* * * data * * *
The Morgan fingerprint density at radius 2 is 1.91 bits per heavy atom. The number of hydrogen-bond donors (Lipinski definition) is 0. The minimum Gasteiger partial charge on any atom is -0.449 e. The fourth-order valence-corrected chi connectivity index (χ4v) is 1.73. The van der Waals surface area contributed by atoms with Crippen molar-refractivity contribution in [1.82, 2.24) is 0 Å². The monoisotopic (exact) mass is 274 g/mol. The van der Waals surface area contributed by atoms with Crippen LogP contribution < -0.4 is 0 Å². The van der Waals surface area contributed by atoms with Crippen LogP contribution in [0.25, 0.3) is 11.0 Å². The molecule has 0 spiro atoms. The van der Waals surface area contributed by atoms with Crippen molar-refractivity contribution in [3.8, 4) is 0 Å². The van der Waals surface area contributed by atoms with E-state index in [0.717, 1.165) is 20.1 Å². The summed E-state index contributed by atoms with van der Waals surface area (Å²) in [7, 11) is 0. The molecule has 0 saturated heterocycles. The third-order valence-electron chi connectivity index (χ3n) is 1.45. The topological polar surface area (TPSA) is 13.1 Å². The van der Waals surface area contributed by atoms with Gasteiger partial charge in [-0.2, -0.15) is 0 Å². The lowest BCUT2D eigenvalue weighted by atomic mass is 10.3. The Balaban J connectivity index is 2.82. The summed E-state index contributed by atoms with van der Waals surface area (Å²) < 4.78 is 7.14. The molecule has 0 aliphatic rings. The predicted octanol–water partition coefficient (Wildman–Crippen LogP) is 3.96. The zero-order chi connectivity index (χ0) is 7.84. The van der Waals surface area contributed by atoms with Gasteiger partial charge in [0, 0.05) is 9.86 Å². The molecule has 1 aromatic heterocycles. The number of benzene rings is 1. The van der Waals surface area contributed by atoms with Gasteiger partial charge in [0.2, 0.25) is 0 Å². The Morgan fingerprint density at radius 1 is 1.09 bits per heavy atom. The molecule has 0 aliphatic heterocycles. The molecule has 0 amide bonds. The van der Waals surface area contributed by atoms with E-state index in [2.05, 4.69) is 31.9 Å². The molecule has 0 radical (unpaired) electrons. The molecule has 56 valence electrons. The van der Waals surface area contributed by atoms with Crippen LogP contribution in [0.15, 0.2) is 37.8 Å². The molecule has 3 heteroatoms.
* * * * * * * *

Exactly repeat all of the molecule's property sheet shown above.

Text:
The Morgan fingerprint density at radius 2 is 1.91 bits per heavy atom. The number of hydrogen-bond donors (Lipinski definition) is 0. The minimum Gasteiger partial charge on any atom is -0.449 e. The fourth-order valence-corrected chi connectivity index (χ4v) is 1.73. The van der Waals surface area contributed by atoms with Crippen molar-refractivity contribution in [1.82, 2.24) is 0 Å². The monoisotopic (exact) mass is 274 g/mol. The van der Waals surface area contributed by atoms with Crippen LogP contribution < -0.4 is 0 Å². The van der Waals surface area contributed by atoms with Crippen LogP contribution in [0.25, 0.3) is 11.0 Å². The molecule has 0 spiro atoms. The van der Waals surface area contributed by atoms with Crippen molar-refractivity contribution in [3.8, 4) is 0 Å². The van der Waals surface area contributed by atoms with E-state index in [0.717, 1.165) is 20.1 Å². The summed E-state index contributed by atoms with van der Waals surface area (Å²) in [7, 11) is 0. The molecule has 0 saturated heterocycles. The third-order valence-electron chi connectivity index (χ3n) is 1.45. The topological polar surface area (TPSA) is 13.1 Å². The van der Waals surface area contributed by atoms with Gasteiger partial charge in [-0.2, -0.15) is 0 Å². The lowest BCUT2D eigenvalue weighted by atomic mass is 10.3. The Balaban J connectivity index is 2.82. The summed E-state index contributed by atoms with van der Waals surface area (Å²) < 4.78 is 7.14. The molecule has 0 aliphatic rings. The predicted octanol–water partition coefficient (Wildman–Crippen LogP) is 3.96. The zero-order chi connectivity index (χ0) is 7.84. The van der Waals surface area contributed by atoms with Gasteiger partial charge in [0, 0.05) is 9.86 Å². The molecule has 1 aromatic heterocycles. The number of benzene rings is 1. The van der Waals surface area contributed by atoms with Gasteiger partial charge in [0.2, 0.25) is 0 Å². The Morgan fingerprint density at radius 1 is 1.09 bits per heavy atom. The molecule has 0 aliphatic heterocycles. The molecule has 0 amide bonds. The van der Waals surface area contributed by atoms with E-state index in [2.05, 4.69) is 31.9 Å². The molecule has 0 radical (unpaired) electrons. The molecule has 56 valence electrons. The van der Waals surface area contributed by atoms with Crippen LogP contribution in [0.15, 0.2) is 37.8 Å². The molecule has 3 heteroatoms.